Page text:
Acenocoumarol is usually taken once at the same time each day.
The most prominent manifestation of overdose is bleeding, which can occur within 1-5 days of taking the drug. Hemorrhagic manifestations may be observed: nosebleed, vomiting blood, hemoptysis, gastrointestinal bleeding, vaginal bleeding, hematuria (with renal colic), subcutaneous hemorrhage, bleeding gums, hematomas, and bleeding in joints or menorrhagia.
Symptoms of tachycardia, hypotension, peripheral circulatory disturbance due to blood loss, nausea, vomiting, diarrhea and abdominal pain may be observed.
Management of overdose is usually based on INR and signs of bleeding, and corrective measures must be sequential to avoid thrombotic risk. If anticoagulation has been taken but not vitamin K, the INR should be retested 2-3 days later to ensure that the INR has dropped.
If INR < 5, at the therapeutic level, the patient does not show any bleeding or does not require rapid correction of coagulation before surgery: Skip 1 dose, then resume treatment with a lower dose when INR is reached. desire. If the INR is very close to the desired INR, reduce the dose without skipping a dose.
If 5 < INR < 8, no bleeding symptoms other than gingival or epistaxis: Skip 1 or 2 anticoagulants, measure INR more often, then when the desired INR is reached, restart medication with lower doses.
If 5 < INR < 8, mild bleeding: Discontinue the drug, give vitamin K 1-3 mg by slow intravenous infusion. Only restart acenocoumarol when INR < 5.0.
If INR > 8, no bleeding: Stop acenocoumarol, administer 1-5 mg phytomenadiol (vitamin K1) (use an injectable form instead of oral). If the INR is still high after 24 hours, repeat the vitamin K treatment. Only resume acenocoumarol when the INR is < 5.0.
If INR > 8, minor bleeding: Discontinue the drug, give vitamin K 1-3 mg by slow intravenous route. If the INR is still high after 24 hours, repeat the dose of vitamin K. Repeat acenocoumarol only when INR < 5.0.
In case of significant bleeding or severe overdose (eg, INR > 20): Discontinue drug, administer 5 mg vitamin K slowly intravenously, administer dry prothrombin mixture (factors II, VII, IX, and X). 25-50 units/kg (if dry prothrombin mixture is not available, replace with fresh frozen plasma 15 mL/kg but less effective). Factor VIIa should not be used in emergency situations where anticoagulation is reversed.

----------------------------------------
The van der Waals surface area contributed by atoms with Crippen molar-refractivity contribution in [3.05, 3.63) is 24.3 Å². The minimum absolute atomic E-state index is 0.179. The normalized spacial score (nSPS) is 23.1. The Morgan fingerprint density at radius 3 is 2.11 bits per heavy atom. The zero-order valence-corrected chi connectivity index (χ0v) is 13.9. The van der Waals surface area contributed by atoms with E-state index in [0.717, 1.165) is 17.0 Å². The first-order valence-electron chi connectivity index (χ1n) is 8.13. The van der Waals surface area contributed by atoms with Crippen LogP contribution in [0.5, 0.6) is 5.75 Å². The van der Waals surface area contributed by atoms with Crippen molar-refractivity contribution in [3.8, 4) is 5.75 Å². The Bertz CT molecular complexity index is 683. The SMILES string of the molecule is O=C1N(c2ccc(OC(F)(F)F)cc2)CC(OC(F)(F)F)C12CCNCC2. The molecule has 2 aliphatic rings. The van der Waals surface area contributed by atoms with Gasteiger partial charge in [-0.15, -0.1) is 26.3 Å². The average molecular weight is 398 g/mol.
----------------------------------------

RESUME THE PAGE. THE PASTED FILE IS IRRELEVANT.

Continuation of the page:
In the case of accidental poisoning, the INR and bleeding complications should also be assessed. The INR should be measured several days later (2-5 days), taking into account the prolonged half-life of the anticoagulant. Use vitamin K to correct the effect of anticoagulants.
Known hypersensitivity to coumarin derivatives or to any of the excipients.
Vitamin C deficiency, bacterial endocarditis, blood dysplasia or any blood disorder increase the risk of bleeding.
Severe liver failure, especially when prothrombin time has been prolonged.
Risk of bleeding, recent neurosurgery, and ocular surgery or possibility of re-operation.
Cerebrovascular accident (except in cases of embolism elsewhere).
Severe renal failure (ClCr < 20 mL/min).
A peptic ulcer is progressing.
Do not combine with high-dose aspirin, non-steroidal anti-inflammatory drugs with pyrazol, miconazole for systemic and vaginal administration; phenylbutazol, chloramphenicol, diflunisal.
Do not take acenocoumarol within 48 hours of giving birth.
Use in pregnant and lactating women
There has been an estimated 4% of fetal malformations when the mother takes this drug during the first trimester of pregnancy. In later quarters, there is still a risk (including miscarriage). Therefore, avoid use in pregnant women, especially in the first and third trimesters of pregnancy. Use the drug only when it is not possible to give heparin.
Avoid breastfeeding. If breastfeeding is required, vitamin K should be given to the infant.
Many drugs can interact with vitamin K antagonists, so it is necessary to monitor the patient for 3-4 days after adding or removing the combination drug.